The reality is that there is a very serious illness that is spreading through humanity and it is fatally dangerous to a large segment of our community. Unfortunately, the solution that have been implemented includes the cancelling of numerous chances for our normally isolationist community to get together.

I was listening to a special video version of John Siuntres’s Word Balloon podcast with Ed Catto. They were lamenting the understandable cancellation of Ithacon45, and noted that “Con Season” is a great way to get together with friends and colleagues. This is absolutely true.

The economic cost of this coronavirus pandemic cancelling mass gatherings is felt throughout various industries including air travel, hospitality, food service, and more. An often ignored real cost for the cancellation or postponement of events like Emerald City Comic-Con, SXSW, Planet Comicon, Wonder Con, and others is the loss of revenue for artists and creators who depend on those shows for a significant portion of their income.

In the spirit of coming together in crisis, we would like to highlight both the effects of these cancellations and offer ways to help those who are affected. Continue reading “How The Comic Community Is Coping with Mass Event Cancellations”

Brainiac On Banjo #075: Nice Guys Finish

Brainiac On Banjo #075: Nice Guys Finish

If you’re a regular reader of this slice of pop culture pie, you might be surprised by today’s week-opener. Perhaps you should get comfortable, put down the vape pen and pull over to the shoulder. We’ll discuss your driving habits later.

I’m very disappointed Dan DiDio is no longer co-publisher at DC Comics… even though I still don’t understand how you can have “co-publishers.” But that is not something we’ll discuss later. It’s Publishing, and that’s the next town over from Chinatown.

On many occasions I have used this vessel of bubbling hot ether to criticize Dan and DC – and Marvel, for that matter – for being too quick on the reboot pedal. I won’t repeat myself at this time (except in my sleep) because you get it. You might not agree, which is fine, you might agree, which is fun, or you might be somewhere in between. No matter. I remain disappointed.

As I have only a limited ability to convincingly blow smoke up a great many asses simultaneously, I shall share my reasons. First, and most important, as publisher Dan was not afraid of trying out new things and new approaches. Because necessity is indeed the mother of invention, this is – to me – is the most important skill set a publisher can have… and Mark Waid, who has just taken a similar position at Humanoids, Inc. should consider this license.

Wednesday Comics, the most ambitious endeavor DC had undertaken this century, was created by Mark Chairello when Dan was DC’s executive editor; he green-lit it, which is part of the job. Mark said Dan (and then-publisher Paul Levitz; DC goes through more publishers than CatCo) were constantly after him to edit something. He sure did.

I could cite many more examples – his interest in many of DC’s lesser-known characters led to some wonderful character revivals. Every such example entails risk, and if too many of those risks do not pay off, one’s job can be handed over to somebody else. It also provides fodder for Brutus when corporate politics goes nuts. Of course, corporate politics is a self-replicating virus that it is nuts – and almost always is anti-creative. Publishing is a very risky business.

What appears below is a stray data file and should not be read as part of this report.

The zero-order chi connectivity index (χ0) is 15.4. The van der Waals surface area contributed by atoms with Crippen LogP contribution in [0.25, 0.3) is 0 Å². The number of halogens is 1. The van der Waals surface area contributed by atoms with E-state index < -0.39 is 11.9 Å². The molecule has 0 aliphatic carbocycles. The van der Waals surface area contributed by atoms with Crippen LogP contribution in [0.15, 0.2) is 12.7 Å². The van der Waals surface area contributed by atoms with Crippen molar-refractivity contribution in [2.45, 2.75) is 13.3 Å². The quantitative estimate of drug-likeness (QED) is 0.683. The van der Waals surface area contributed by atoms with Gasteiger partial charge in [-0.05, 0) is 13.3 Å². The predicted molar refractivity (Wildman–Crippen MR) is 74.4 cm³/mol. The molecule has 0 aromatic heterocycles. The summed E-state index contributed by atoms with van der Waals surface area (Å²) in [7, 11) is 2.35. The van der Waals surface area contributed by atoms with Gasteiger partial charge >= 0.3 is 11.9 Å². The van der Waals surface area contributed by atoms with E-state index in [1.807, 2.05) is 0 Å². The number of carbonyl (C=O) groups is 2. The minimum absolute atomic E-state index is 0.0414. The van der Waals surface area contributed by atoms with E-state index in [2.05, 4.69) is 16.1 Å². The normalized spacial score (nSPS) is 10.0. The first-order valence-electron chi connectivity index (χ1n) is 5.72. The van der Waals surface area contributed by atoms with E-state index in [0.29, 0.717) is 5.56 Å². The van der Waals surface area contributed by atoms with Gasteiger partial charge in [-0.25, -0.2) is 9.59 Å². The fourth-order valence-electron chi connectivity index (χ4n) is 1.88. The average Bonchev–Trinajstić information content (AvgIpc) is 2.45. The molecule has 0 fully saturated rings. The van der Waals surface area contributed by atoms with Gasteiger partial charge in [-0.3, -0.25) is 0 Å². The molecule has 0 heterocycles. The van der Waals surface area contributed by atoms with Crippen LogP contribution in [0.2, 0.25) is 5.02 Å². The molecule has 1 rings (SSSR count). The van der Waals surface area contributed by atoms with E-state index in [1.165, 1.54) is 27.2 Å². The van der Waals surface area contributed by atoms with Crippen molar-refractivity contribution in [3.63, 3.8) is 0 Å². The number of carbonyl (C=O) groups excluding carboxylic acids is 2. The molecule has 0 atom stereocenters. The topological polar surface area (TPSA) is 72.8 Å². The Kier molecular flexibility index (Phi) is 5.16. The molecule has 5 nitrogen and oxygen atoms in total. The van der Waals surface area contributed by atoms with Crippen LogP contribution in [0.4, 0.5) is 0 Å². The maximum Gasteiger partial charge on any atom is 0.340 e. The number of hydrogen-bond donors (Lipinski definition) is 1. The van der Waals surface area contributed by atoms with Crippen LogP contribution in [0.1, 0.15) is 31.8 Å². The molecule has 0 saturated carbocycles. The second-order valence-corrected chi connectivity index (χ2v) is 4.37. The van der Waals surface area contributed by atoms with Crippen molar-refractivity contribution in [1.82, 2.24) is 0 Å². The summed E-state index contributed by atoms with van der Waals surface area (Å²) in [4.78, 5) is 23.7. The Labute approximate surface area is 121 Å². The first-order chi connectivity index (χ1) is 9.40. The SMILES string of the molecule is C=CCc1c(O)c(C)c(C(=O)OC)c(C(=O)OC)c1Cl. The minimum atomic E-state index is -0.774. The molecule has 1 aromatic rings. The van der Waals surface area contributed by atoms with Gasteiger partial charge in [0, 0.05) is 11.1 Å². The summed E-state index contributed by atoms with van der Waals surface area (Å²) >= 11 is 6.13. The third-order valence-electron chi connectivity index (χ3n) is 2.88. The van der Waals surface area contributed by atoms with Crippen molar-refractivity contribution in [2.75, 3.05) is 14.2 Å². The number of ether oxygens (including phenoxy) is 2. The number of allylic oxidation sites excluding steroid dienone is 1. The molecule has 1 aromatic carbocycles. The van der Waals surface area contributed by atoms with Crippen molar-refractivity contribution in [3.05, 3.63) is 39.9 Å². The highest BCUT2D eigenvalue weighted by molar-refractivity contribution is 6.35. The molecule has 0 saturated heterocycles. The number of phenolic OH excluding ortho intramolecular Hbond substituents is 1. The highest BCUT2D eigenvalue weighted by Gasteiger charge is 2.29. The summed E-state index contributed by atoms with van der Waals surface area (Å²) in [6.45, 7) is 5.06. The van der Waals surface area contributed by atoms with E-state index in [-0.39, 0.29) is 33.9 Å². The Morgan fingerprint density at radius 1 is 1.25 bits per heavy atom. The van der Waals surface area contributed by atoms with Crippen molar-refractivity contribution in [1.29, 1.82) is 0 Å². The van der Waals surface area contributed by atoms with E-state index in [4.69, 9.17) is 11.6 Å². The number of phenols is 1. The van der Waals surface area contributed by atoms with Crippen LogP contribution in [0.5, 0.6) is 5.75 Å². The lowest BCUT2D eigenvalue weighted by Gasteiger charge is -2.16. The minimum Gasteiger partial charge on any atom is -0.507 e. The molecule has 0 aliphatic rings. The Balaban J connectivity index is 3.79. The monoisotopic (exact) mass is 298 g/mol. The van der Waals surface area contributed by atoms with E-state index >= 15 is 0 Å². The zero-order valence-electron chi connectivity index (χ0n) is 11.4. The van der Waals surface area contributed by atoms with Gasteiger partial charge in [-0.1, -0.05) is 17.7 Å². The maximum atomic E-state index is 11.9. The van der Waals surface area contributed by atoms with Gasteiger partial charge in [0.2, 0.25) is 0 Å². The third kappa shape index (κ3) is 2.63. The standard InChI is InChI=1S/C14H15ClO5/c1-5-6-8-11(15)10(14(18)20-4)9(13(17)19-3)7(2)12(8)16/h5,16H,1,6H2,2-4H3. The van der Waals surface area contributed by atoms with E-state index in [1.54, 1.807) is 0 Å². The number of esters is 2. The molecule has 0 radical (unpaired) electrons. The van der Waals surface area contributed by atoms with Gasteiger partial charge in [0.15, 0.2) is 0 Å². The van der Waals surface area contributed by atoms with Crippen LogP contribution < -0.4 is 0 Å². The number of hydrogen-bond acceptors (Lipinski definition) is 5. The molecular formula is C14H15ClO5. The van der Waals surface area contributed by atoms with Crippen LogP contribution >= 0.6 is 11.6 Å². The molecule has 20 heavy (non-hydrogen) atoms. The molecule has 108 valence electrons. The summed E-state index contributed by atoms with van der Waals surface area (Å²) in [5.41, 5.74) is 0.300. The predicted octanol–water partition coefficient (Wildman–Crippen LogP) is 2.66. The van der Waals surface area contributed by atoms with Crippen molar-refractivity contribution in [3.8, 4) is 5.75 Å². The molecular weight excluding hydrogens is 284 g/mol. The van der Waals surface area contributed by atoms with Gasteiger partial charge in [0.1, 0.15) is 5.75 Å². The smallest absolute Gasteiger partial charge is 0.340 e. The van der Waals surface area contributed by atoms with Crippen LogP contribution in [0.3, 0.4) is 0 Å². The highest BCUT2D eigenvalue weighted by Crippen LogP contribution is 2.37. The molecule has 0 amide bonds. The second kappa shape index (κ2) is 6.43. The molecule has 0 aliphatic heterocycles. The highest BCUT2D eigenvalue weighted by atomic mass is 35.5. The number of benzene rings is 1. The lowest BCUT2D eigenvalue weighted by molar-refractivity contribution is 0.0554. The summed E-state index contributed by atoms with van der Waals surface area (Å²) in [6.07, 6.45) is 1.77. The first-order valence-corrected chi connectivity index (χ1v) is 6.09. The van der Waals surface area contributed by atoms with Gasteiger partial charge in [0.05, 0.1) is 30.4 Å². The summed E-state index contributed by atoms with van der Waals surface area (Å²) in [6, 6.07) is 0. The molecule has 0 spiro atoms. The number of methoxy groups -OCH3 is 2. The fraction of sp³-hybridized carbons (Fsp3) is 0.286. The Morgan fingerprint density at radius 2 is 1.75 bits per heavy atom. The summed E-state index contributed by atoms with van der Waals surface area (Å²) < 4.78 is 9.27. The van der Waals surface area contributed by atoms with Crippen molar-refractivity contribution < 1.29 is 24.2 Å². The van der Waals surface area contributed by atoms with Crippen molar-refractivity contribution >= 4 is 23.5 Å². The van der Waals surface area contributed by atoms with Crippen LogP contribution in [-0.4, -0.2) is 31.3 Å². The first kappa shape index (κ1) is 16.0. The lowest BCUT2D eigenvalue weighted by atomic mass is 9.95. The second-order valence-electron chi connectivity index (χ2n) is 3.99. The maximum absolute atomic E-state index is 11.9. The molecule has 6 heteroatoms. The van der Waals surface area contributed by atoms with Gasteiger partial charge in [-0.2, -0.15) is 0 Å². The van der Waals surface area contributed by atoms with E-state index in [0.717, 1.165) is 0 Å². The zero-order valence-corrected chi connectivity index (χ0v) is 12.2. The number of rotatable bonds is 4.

It’s also one that does not inure to the expansion of your database of friends. Not everybody is going to accept your weird ideas, particularly when someone thinks that their toes are being tread on. Imagine how Curt Swan might have felt when he was offed from Superman.

Fact is, Dan has quite a reputation as a nice guy. From his many associates and his great many convention appearances, it is clear he is the real thing… unless, perhaps, you feel it is your ox who is about to be gored. Sadly, that comes with the job.

My personal experiences with DiDio are limited. He was overwhelmingly kind to me at his Suicide Squad movie pre-party and at the world premiere; I hadn’t worked for DC for a while, and he was under no obligation to be so swell. Sometime later, I was at my old pal Jamie Graham’s booth – Graham Crackers, get it? – at some comic book convention (after over a half-century, they all run together), and Dan was there, diving through the long boxes trying to complete his collection of Marvel ComicsWhere Monsters Dwell – which, after all, was a reprint title. He looked up, very slightly embarrassed, and pointed out that he was, after all, a comics fan and collector.

Damn straight, pal! That should be in every comics publisher’s job description. Every single one. And here’s the best reason: whenever corporate brings in somebody from Earth-Prime who thinks publishing comic books is the same as publishing greeting cards or hawking toothpaste, they fail. Always. They also make asses of themselves.

The good publishers only make asses of themselves when it sells comic books. That’s called “priorities.”

Should Dan have been fired? I don’t know. There are plenty of rumors, but decades ago I learned such rumors are at best untrustworthy and, more likely, complete bullshit. I don’t know. You don’t know. I wouldn’t be surprised if DiDio still doesn’t know the complete story. Did I mention corporate politics are so revulsive I wouldn’t be surprised if AT&T eventually hires Donald Trump for the gig?

I hope Dan remains in the comics racket. So many long boxes, so little time.